…IP enables operators and suppliers to reduce costs through the elimination of unnecessary functionalities (such as redundant set-top box tuners) and accelerate the development and deployment of interactive applications (such as widgets and other interactive features). Motorola strongly supports the deployment of IP networks. We provide IP and hybrid QAM/IP set-top boxes to MVPDs, as well as the network equipment that supports IP video distribution. Motorola also is developing cutting-edge products that will deliver the next generation of IP video service. For example, Motorola is working on solutions with its IPTV and other set-top boxes that will enable the delivery of 3-D television service.

So Many Different Kinds of Security

When people think about security and IP traffic, they typically think about digital rights management (DRM), and all the attendant connotations that come with it. However, there are really two different types of security to consider: DRM that secures the content itself, and network security, which secures the transport of IP packets.

In the second category, Motorola announced today that the company has achieved “Manufacturer Certificate Authority” status from CableLabs for DOCSIS 3.0 products. What that means is Motorola is certified to provide security keys and certificates for all DOCSIS equipment, from DOCSIS 1.0 through DOCSIS 3.0.

Aside from the fact that security in DOCSIS systems is important, the news is interesting in the context of Motorola’s history as a provider of conditional access (CA) technology. On the broadband side of the business, most folks think of Motorola for its set-tops. What is talked about less frequently in mainstream discussions is the conditional access security technology that makes those set-tops viable in an industry obsessed with protecting its content. The CA technology used to be embedded in set-tops, but is now effectively separated through the deployment of CableCARDs. In any case, it is a huge piece of what made Motorola successful in the cable world.

On the DOCSIS front (mainly modems today) security is certainly as important it is in set-tops. For the entertainment industry it is becoming even more so as more content is delivered over IP. How should content providers deliver that security? It certainly starts with the network.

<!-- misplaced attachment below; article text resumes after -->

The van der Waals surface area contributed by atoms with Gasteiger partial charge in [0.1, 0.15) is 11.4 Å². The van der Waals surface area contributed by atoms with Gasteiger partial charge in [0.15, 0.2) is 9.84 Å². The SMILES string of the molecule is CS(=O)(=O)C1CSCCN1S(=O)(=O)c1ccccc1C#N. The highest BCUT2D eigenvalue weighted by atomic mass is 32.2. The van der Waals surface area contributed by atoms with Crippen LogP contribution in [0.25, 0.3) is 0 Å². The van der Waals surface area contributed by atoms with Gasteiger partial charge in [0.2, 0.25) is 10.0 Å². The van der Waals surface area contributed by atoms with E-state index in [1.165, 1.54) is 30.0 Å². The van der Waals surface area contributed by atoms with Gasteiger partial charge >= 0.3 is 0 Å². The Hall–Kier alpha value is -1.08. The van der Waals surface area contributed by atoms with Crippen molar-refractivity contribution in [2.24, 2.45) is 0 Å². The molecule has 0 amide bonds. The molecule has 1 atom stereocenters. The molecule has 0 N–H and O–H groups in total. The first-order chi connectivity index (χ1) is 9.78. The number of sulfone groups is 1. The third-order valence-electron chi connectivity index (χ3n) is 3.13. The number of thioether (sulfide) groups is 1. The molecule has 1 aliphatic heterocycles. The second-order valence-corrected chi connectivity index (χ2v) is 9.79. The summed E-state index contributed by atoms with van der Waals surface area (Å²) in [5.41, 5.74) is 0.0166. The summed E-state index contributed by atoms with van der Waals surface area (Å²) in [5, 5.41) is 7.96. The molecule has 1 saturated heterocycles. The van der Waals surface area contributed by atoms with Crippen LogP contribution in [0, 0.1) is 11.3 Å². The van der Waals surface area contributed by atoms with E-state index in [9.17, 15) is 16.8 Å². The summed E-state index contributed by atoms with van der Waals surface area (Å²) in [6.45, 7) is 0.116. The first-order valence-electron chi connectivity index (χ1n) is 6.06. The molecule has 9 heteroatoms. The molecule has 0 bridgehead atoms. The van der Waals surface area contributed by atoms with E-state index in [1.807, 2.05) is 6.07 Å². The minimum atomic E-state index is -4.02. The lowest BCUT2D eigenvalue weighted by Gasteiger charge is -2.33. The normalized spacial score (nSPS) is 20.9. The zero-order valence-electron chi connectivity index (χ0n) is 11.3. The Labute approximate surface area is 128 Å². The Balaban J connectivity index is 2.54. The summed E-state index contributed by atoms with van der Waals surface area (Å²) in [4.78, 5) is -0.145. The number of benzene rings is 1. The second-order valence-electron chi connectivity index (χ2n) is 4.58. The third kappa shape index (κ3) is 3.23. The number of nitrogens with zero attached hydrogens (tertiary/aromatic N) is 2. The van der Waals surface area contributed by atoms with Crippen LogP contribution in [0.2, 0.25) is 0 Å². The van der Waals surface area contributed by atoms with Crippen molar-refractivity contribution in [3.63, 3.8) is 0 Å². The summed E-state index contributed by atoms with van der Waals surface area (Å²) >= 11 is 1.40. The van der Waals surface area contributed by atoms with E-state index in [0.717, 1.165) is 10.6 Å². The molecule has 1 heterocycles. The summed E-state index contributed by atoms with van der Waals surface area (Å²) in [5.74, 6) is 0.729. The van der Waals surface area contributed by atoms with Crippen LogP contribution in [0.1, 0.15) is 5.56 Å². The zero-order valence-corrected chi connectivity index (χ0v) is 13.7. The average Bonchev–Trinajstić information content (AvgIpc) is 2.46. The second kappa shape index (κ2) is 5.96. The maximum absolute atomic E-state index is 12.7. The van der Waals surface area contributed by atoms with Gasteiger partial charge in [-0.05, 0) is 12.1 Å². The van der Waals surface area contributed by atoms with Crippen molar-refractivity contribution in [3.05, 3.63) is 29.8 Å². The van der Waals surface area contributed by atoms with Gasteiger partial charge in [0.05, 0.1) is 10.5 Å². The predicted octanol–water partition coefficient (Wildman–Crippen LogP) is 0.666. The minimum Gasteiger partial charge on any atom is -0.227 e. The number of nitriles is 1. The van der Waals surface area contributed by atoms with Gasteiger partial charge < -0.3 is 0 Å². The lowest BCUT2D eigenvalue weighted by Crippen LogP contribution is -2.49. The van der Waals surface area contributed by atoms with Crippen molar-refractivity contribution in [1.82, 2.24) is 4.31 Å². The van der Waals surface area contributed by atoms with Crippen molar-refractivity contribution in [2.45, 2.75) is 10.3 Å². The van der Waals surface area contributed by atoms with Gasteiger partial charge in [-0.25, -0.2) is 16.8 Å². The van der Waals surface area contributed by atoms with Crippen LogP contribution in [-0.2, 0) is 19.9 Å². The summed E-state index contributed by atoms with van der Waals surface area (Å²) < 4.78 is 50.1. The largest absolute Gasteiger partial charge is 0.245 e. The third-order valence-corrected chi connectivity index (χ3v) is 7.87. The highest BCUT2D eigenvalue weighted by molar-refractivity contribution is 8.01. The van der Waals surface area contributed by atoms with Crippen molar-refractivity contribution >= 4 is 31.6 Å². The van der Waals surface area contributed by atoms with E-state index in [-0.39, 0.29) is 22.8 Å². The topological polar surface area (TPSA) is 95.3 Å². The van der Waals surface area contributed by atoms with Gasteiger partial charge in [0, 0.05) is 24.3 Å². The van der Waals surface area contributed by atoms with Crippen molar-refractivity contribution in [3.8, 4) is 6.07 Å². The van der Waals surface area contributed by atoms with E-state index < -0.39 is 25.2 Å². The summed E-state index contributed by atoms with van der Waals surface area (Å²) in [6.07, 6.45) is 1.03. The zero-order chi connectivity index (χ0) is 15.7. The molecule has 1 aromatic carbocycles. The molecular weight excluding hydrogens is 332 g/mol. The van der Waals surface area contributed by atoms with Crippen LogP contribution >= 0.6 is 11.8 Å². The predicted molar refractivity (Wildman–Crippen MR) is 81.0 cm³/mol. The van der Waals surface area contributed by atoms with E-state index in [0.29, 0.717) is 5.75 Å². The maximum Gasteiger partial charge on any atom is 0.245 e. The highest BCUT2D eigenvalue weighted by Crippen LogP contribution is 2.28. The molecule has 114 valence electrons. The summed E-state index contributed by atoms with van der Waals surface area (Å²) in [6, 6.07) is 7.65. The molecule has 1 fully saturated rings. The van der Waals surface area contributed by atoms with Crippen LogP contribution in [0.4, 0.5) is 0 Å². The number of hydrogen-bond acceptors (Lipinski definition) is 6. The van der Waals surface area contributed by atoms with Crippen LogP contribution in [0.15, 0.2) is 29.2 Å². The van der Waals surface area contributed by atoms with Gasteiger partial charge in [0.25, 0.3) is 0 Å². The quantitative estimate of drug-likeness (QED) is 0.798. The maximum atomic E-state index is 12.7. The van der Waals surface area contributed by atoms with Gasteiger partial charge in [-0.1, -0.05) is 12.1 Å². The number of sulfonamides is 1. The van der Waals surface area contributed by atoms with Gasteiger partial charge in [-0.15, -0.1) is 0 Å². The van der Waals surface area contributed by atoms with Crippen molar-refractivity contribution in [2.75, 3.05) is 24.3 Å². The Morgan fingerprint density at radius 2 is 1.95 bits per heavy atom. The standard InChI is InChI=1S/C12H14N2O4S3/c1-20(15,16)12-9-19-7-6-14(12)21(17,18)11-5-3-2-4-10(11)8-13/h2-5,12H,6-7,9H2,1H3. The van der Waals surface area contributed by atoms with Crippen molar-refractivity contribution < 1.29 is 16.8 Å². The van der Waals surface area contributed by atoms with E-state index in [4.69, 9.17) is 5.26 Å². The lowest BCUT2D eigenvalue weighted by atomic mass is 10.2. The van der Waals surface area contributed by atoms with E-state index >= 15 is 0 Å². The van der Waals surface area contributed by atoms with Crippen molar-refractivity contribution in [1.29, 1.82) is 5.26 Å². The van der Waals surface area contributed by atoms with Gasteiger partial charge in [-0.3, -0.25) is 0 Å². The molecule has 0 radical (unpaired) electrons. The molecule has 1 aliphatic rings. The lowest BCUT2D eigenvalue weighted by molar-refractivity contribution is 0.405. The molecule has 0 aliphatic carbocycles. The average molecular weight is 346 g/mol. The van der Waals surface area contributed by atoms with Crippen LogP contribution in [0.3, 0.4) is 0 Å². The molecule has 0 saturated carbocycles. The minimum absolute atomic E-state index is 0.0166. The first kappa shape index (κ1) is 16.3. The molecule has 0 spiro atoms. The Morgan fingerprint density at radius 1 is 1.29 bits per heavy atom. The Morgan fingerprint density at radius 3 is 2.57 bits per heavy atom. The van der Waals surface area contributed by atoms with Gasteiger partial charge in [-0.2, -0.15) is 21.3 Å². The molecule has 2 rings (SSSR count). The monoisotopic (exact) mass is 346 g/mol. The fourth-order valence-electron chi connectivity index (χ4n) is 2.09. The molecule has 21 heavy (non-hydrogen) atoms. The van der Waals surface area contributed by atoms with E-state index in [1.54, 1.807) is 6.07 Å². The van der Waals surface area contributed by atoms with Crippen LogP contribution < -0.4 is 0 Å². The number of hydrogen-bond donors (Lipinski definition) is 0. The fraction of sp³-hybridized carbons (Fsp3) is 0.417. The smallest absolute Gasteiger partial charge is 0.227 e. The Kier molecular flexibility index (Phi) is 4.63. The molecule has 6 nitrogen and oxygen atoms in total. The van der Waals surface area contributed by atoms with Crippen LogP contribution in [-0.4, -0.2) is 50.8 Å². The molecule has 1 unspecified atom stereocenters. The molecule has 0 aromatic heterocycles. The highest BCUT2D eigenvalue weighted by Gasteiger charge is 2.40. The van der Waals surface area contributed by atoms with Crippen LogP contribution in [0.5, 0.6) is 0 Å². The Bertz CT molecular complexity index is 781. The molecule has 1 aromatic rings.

The NCTA on Switched Digital Video and CableCARDs

The NCTA conducted an interesting form of outreach last week. After apparently reading a number of unflattering and possibly inaccurate reports on switched digital video’s impact on CableCARD retail devices, the association put out the word that it would conduct a conference call briefing for any bloggers and journalists interested in discussing the topic. The call happened on Friday and it was truly a party of industry trade folk. Among the people I know were on the call: EngadgetHD, Cable Digital News, Multichannel News, IP and Democracy, TV Technology, Envisioneering, HD Guru, Gizmo Lovers, and Zatz Not Funny. And other than someone who treated us all to loud hold music (participants’ phones were not muted), everyone behaved pretty well.

Digression aside, there wasn’t much in the way of news on the call, but I still applaud the NCTA for holding an open forum. More interesting to me than the NCTA’s presentation were the questions that came after it. Here’s a sample (paraphrased) with the NCTA’s answers (also paraphrased). The entire recorded conference call is also available. Call 1-800-475-6701 and enter access code 920821.

Sampling of Q&As from the 4/25 NCTA conference call:

Q: Given the issue of having no 2-way communications in today’s retail CableCARD devices, why doesn’t the cable industry support DCR+?
A: The same problem exists with DCR+ as with one-way CableCARD devices in that consumers don’t get access to all the cable services they expect. DCR+, for example, won’t receive certain existing services like Time Warner’s StartOver and LookBack, not to mention future applications.

Q: What assurance can you give that Tru2way won’t be superseded by something else in three or four years, making consumer hardware obsolete?
A: Cable operators are putting Tru2way in their own devices so they’re not likely render Tru2way obsolete when they have so many set-tops with it in the field.

Q: Given the issues with switched digital video, why doesn’t the cable industry just move to all-digital like Verizon to reclaim bandwidth?
A: The cable is industry is much bigger than Verizon with a lot more existing analog customers. The transition is going to be much more difficult.

Q: PC companies and portable media player companies have difficulty with the CableLabs certification process, particularly when their headquarters are in places like Shanghai, rather than Boulder, Colorado. How do companies figure out how to work with CableLabs?
A: The CableLabs licensing and certification process is open to anyone who wants to participate, and CableLabs wants more companies to get involved. With all the innovation and energy from some of these CE companies, it seems it would be possible for them to make contact with CableLabs without getting 150 people in a room for a CableLabs event in Shanghai. Several cable industry CEOs have even gone to Japan and Korea to reach out to the Asian CE market. It could be a two-way street.

Q: Will there be any kind of requirement for operators to tell subscribers which channels will be on a switched network?
A: Yes, generally operators have to give thirty-day notice when there’s any kind of programming change.